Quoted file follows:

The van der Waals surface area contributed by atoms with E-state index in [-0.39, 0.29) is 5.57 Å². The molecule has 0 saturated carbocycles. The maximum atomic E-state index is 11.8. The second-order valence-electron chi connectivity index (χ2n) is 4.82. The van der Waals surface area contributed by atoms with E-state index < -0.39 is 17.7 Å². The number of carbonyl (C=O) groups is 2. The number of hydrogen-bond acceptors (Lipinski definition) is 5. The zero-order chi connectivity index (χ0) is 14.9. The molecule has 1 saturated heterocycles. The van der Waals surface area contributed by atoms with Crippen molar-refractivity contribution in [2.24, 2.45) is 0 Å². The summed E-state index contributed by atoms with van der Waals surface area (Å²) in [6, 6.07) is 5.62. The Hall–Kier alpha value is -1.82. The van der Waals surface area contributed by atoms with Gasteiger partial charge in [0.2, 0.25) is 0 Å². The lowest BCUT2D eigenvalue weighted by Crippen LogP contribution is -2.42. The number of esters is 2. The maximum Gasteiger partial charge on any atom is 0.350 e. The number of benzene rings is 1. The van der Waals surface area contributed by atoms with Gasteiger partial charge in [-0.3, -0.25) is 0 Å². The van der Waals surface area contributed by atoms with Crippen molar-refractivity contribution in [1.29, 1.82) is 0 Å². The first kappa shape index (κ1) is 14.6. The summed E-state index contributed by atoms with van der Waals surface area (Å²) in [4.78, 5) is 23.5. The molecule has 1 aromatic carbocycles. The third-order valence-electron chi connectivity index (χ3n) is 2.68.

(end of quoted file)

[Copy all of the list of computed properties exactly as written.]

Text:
The van der Waals surface area contributed by atoms with E-state index in [-0.39, 0.29) is 5.57 Å². The molecule has 0 saturated carbocycles. The maximum atomic E-state index is 11.8. The second-order valence-electron chi connectivity index (χ2n) is 4.82. The van der Waals surface area contributed by atoms with E-state index < -0.39 is 17.7 Å². The number of carbonyl (C=O) groups is 2. The number of hydrogen-bond acceptors (Lipinski definition) is 5. The zero-order chi connectivity index (χ0) is 14.9. The molecule has 1 saturated heterocycles. The van der Waals surface area contributed by atoms with Crippen molar-refractivity contribution in [2.24, 2.45) is 0 Å². The summed E-state index contributed by atoms with van der Waals surface area (Å²) in [6, 6.07) is 5.62. The Hall–Kier alpha value is -1.82. The van der Waals surface area contributed by atoms with Gasteiger partial charge in [0.2, 0.25) is 0 Å². The lowest BCUT2D eigenvalue weighted by Crippen LogP contribution is -2.42. The number of esters is 2. The maximum Gasteiger partial charge on any atom is 0.350 e. The number of benzene rings is 1. The van der Waals surface area contributed by atoms with Gasteiger partial charge in [-0.3, -0.25) is 0 Å². The van der Waals surface area contributed by atoms with Crippen molar-refractivity contribution in [1.29, 1.82) is 0 Å². The first kappa shape index (κ1) is 14.6. The summed E-state index contributed by atoms with van der Waals surface area (Å²) in [4.78, 5) is 23.5. The molecule has 1 aromatic carbocycles. The third-order valence-electron chi connectivity index (χ3n) is 2.68.